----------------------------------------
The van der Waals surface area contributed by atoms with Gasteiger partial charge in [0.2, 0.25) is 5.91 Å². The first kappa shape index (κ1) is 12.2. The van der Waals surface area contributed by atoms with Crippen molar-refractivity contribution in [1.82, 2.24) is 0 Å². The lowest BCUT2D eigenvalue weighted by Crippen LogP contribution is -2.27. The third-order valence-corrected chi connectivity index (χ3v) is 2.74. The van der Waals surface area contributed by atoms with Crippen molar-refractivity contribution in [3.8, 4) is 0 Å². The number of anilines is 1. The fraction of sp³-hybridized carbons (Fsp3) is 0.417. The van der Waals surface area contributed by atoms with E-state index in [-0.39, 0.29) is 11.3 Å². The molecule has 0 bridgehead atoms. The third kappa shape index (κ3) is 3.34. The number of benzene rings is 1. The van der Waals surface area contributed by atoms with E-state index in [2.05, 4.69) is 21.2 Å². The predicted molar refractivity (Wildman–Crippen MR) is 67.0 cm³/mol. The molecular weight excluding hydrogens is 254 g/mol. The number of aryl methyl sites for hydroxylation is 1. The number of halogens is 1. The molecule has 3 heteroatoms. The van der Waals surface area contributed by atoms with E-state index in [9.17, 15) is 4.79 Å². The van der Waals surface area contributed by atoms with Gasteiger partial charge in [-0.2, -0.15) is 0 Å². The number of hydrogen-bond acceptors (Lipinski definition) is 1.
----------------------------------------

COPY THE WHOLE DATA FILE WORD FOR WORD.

The van der Waals surface area contributed by atoms with Gasteiger partial charge in [0.2, 0.25) is 5.91 Å². The first kappa shape index (κ1) is 12.2. The van der Waals surface area contributed by atoms with Crippen molar-refractivity contribution in [1.82, 2.24) is 0 Å². The lowest BCUT2D eigenvalue weighted by Crippen LogP contribution is -2.27. The third-order valence-corrected chi connectivity index (χ3v) is 2.74. The van der Waals surface area contributed by atoms with Crippen molar-refractivity contribution in [3.8, 4) is 0 Å². The number of anilines is 1. The fraction of sp³-hybridized carbons (Fsp3) is 0.417. The van der Waals surface area contributed by atoms with E-state index in [-0.39, 0.29) is 11.3 Å². The molecule has 0 bridgehead atoms. The third kappa shape index (κ3) is 3.34. The number of benzene rings is 1. The van der Waals surface area contributed by atoms with E-state index in [2.05, 4.69) is 21.2 Å². The predicted molar refractivity (Wildman–Crippen MR) is 67.0 cm³/mol. The molecular weight excluding hydrogens is 254 g/mol. The number of aryl methyl sites for hydroxylation is 1. The number of halogens is 1. The molecule has 3 heteroatoms. The van der Waals surface area contributed by atoms with E-state index in [9.17, 15) is 4.79 Å². The van der Waals surface area contributed by atoms with Gasteiger partial charge in [-0.2, -0.15) is 0 Å². The number of hydrogen-bond acceptors (Lipinski definition) is 1.